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France's Ambition for the Future of the Digital Economy

On June 18th, the French National Digital Council ("Conseil National du Numérique" or "CNN") released a Report entitled "Digital Ambition: a French and European policy for a digital transition"

On June 18th, the French National Digital Council ("Conseil National du Numérique" or "CNN") released a Report entitled "Digital Ambition: a French and European policy for a digital transition" containing 70 proposals for the future of the digital economy in France and Europe. The Report follows a nation-wide consultation of the major stakeholders which has also sparked a debate on various issues relating to the digital economy, such as how to regulate digital platforms and how to boost the competitiveness of French start-up companies.

The Report was officially presented to the public in the presence of Manuel Valls, the French Prime Minister, Emmanuel Macron, Minister for the Economy, the Industry and the Digital Economy, and Axelle Lemaire, State Secretary for Digital Affairs. During the press conference, Manuel Valls announced that its Government has already prepared and will introduce a "Digital Bill" before the French National Assembly in the fall, aimed at regulating the use of the Internet, as well as stimulating innovation and fostering growth in the digital economy. The competent public authorities, such as the French Data Protection Authority ("CNIL"), will be consulted beforehand on the draft Bill.

The 70 proposals in the Report are structured around four main topics, namely: 1) Fairness and freedom in a shared digital environment; 2) Re-defining public action in the digital sphere: openness, innovation, participation; 3) Boosting the French economy: towards an economy of innovation; and 4) Solidarity, equality, emancipation: the stakes of a digital economy.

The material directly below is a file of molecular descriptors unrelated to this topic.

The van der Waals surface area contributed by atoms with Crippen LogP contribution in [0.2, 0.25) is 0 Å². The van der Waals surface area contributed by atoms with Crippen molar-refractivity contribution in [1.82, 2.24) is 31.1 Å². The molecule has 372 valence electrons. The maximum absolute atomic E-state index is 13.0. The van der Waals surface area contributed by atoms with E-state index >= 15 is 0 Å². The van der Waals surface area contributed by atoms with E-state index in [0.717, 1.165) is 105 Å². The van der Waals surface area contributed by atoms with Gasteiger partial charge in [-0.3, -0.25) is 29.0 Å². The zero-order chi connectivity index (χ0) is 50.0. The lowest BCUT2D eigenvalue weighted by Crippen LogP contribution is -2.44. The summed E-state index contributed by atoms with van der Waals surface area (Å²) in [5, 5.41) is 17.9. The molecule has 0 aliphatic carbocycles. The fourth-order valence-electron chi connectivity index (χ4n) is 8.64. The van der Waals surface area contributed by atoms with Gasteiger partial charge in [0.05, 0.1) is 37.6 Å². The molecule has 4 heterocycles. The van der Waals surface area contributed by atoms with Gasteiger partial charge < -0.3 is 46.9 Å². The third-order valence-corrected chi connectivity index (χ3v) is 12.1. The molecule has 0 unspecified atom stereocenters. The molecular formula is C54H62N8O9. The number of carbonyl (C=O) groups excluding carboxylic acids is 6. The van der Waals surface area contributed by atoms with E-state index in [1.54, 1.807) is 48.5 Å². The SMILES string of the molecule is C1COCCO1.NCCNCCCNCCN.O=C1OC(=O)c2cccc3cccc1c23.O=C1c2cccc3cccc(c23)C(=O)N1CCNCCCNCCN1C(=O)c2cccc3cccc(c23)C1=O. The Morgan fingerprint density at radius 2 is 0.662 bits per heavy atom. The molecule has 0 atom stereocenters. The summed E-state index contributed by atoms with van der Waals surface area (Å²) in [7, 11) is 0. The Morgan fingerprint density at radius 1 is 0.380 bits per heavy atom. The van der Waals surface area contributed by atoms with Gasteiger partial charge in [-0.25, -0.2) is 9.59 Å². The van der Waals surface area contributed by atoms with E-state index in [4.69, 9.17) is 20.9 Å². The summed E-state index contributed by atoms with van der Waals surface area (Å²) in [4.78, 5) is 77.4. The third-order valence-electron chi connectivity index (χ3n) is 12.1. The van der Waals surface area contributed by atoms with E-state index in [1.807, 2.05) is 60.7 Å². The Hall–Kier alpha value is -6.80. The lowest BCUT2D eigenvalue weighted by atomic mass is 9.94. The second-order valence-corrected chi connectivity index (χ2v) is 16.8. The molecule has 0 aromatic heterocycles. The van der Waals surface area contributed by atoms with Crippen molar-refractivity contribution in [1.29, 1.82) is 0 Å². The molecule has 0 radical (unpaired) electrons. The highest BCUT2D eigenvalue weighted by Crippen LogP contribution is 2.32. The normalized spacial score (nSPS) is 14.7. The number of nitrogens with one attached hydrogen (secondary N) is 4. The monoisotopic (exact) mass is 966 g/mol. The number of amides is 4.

Below is a selection of some of the key proposals in the field of data protection that can be found in the Report:

    • The right to self-determination of data

The Report recommends creating a fundamental right to self-determination of data, a concept directly inspired from German law, based on a decision of the German Constitutional Court of 1983, which recognized the individual's right to decide on the communication and use of one's personal data.

The CNN acknowledges the progress made in the upcoming General Data Protection Regulation (see my previous article on the topic) and calls for the adoption of a broad definition of "personal data", consent of the individual for secondary uses of his/her data, and a reinforced control of the individual over his data (including over the disclosure of data).

    • The right to the portability of data

The right to portability is viewed as an extension of the right to self-determination, enabling the individual to transfer and re-use his/her data across various services. This could be done, for example, by encouraging the development of PIMS ("Personal Information Management Systems") that would allow individuals to store their data where they wish and to control how their data is disclosed to third parties.

    • Criteria applicable to the de-listing of data